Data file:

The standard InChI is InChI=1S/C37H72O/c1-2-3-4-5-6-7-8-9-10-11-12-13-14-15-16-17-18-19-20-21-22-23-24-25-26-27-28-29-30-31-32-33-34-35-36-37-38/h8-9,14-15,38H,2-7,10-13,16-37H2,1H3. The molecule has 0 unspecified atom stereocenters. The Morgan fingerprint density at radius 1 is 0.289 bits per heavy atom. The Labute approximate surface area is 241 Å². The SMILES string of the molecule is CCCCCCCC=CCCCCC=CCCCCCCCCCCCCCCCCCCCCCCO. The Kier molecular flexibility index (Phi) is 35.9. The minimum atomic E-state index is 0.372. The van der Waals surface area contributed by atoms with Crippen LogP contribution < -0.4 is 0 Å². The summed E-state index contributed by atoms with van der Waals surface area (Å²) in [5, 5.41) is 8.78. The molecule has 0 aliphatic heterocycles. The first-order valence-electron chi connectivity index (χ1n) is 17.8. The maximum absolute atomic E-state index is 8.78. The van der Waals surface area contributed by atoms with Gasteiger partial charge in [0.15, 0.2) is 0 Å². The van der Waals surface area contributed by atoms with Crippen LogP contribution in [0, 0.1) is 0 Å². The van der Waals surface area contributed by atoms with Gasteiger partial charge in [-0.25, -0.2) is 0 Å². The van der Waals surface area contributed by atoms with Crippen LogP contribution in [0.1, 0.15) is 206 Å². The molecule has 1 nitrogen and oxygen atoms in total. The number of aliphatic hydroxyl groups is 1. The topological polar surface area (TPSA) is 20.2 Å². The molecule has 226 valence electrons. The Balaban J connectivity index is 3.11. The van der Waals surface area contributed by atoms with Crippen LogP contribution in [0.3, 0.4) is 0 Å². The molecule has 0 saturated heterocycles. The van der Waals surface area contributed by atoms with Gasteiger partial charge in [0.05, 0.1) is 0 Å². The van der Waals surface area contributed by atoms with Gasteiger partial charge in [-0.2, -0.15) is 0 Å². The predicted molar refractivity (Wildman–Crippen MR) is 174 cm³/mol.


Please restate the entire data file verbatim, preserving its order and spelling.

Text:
The standard InChI is InChI=1S/C37H72O/c1-2-3-4-5-6-7-8-9-10-11-12-13-14-15-16-17-18-19-20-21-22-23-24-25-26-27-28-29-30-31-32-33-34-35-36-37-38/h8-9,14-15,38H,2-7,10-13,16-37H2,1H3. The molecule has 0 unspecified atom stereocenters. The Morgan fingerprint density at radius 1 is 0.289 bits per heavy atom. The Labute approximate surface area is 241 Å². The SMILES string of the molecule is CCCCCCCC=CCCCCC=CCCCCCCCCCCCCCCCCCCCCCCO. The Kier molecular flexibility index (Phi) is 35.9. The minimum atomic E-state index is 0.372. The van der Waals surface area contributed by atoms with Crippen LogP contribution < -0.4 is 0 Å². The summed E-state index contributed by atoms with van der Waals surface area (Å²) in [5, 5.41) is 8.78. The molecule has 0 aliphatic heterocycles. The first-order valence-electron chi connectivity index (χ1n) is 17.8. The maximum absolute atomic E-state index is 8.78. The van der Waals surface area contributed by atoms with Gasteiger partial charge in [0.15, 0.2) is 0 Å². The van der Waals surface area contributed by atoms with Crippen LogP contribution in [0, 0.1) is 0 Å². The van der Waals surface area contributed by atoms with Gasteiger partial charge in [-0.25, -0.2) is 0 Å². The van der Waals surface area contributed by atoms with Crippen LogP contribution in [0.1, 0.15) is 206 Å². The molecule has 1 nitrogen and oxygen atoms in total. The number of aliphatic hydroxyl groups is 1. The topological polar surface area (TPSA) is 20.2 Å². The molecule has 226 valence electrons. The Balaban J connectivity index is 3.11. The van der Waals surface area contributed by atoms with Crippen LogP contribution in [0.3, 0.4) is 0 Å². The molecule has 0 saturated heterocycles. The van der Waals surface area contributed by atoms with Gasteiger partial charge in [0.05, 0.1) is 0 Å². The van der Waals surface area contributed by atoms with Gasteiger partial charge in [-0.2, -0.15) is 0 Å². The predicted molar refractivity (Wildman–Crippen MR) is 174 cm³/mol.